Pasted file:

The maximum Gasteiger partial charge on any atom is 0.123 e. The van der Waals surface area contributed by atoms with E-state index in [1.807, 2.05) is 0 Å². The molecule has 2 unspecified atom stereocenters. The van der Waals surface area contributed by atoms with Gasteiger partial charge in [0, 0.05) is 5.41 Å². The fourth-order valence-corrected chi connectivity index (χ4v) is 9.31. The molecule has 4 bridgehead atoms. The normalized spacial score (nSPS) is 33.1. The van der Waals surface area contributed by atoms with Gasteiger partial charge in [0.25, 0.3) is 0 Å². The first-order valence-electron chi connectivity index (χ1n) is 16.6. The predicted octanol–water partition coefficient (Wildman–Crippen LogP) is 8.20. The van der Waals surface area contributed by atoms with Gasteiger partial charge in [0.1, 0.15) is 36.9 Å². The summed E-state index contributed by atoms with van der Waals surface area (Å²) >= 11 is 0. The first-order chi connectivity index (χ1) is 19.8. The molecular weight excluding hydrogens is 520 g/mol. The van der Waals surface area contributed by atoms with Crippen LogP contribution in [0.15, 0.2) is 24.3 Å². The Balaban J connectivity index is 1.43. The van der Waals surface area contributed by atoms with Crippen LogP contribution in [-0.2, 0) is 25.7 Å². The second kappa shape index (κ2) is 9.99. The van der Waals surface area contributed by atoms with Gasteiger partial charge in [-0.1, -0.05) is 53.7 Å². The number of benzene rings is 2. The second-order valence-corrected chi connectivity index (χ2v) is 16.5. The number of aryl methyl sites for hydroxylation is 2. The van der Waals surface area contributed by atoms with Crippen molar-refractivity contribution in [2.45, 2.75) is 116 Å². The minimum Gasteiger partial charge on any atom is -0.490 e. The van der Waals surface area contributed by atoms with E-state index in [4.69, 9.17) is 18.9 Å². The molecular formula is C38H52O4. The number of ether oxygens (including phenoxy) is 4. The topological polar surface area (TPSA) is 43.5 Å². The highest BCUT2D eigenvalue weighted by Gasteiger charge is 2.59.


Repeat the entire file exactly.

The maximum Gasteiger partial charge on any atom is 0.123 e. The van der Waals surface area contributed by atoms with E-state index in [1.807, 2.05) is 0 Å². The molecule has 2 unspecified atom stereocenters. The van der Waals surface area contributed by atoms with Gasteiger partial charge in [0, 0.05) is 5.41 Å². The fourth-order valence-corrected chi connectivity index (χ4v) is 9.31. The molecule has 4 bridgehead atoms. The normalized spacial score (nSPS) is 33.1. The van der Waals surface area contributed by atoms with Gasteiger partial charge in [0.25, 0.3) is 0 Å². The first-order valence-electron chi connectivity index (χ1n) is 16.6. The predicted octanol–water partition coefficient (Wildman–Crippen LogP) is 8.20. The van der Waals surface area contributed by atoms with Gasteiger partial charge in [0.1, 0.15) is 36.9 Å². The summed E-state index contributed by atoms with van der Waals surface area (Å²) >= 11 is 0. The first-order chi connectivity index (χ1) is 19.8. The molecular weight excluding hydrogens is 520 g/mol. The van der Waals surface area contributed by atoms with Crippen LogP contribution in [0.15, 0.2) is 24.3 Å². The Balaban J connectivity index is 1.43. The van der Waals surface area contributed by atoms with Crippen LogP contribution in [-0.2, 0) is 25.7 Å². The second kappa shape index (κ2) is 9.99. The van der Waals surface area contributed by atoms with Gasteiger partial charge in [-0.1, -0.05) is 53.7 Å². The number of benzene rings is 2. The second-order valence-corrected chi connectivity index (χ2v) is 16.5. The number of aryl methyl sites for hydroxylation is 2. The van der Waals surface area contributed by atoms with Crippen molar-refractivity contribution in [2.45, 2.75) is 116 Å². The minimum Gasteiger partial charge on any atom is -0.490 e. The van der Waals surface area contributed by atoms with E-state index in [4.69, 9.17) is 18.9 Å². The molecular formula is C38H52O4. The number of ether oxygens (including phenoxy) is 4. The topological polar surface area (TPSA) is 43.5 Å². The highest BCUT2D eigenvalue weighted by Gasteiger charge is 2.59.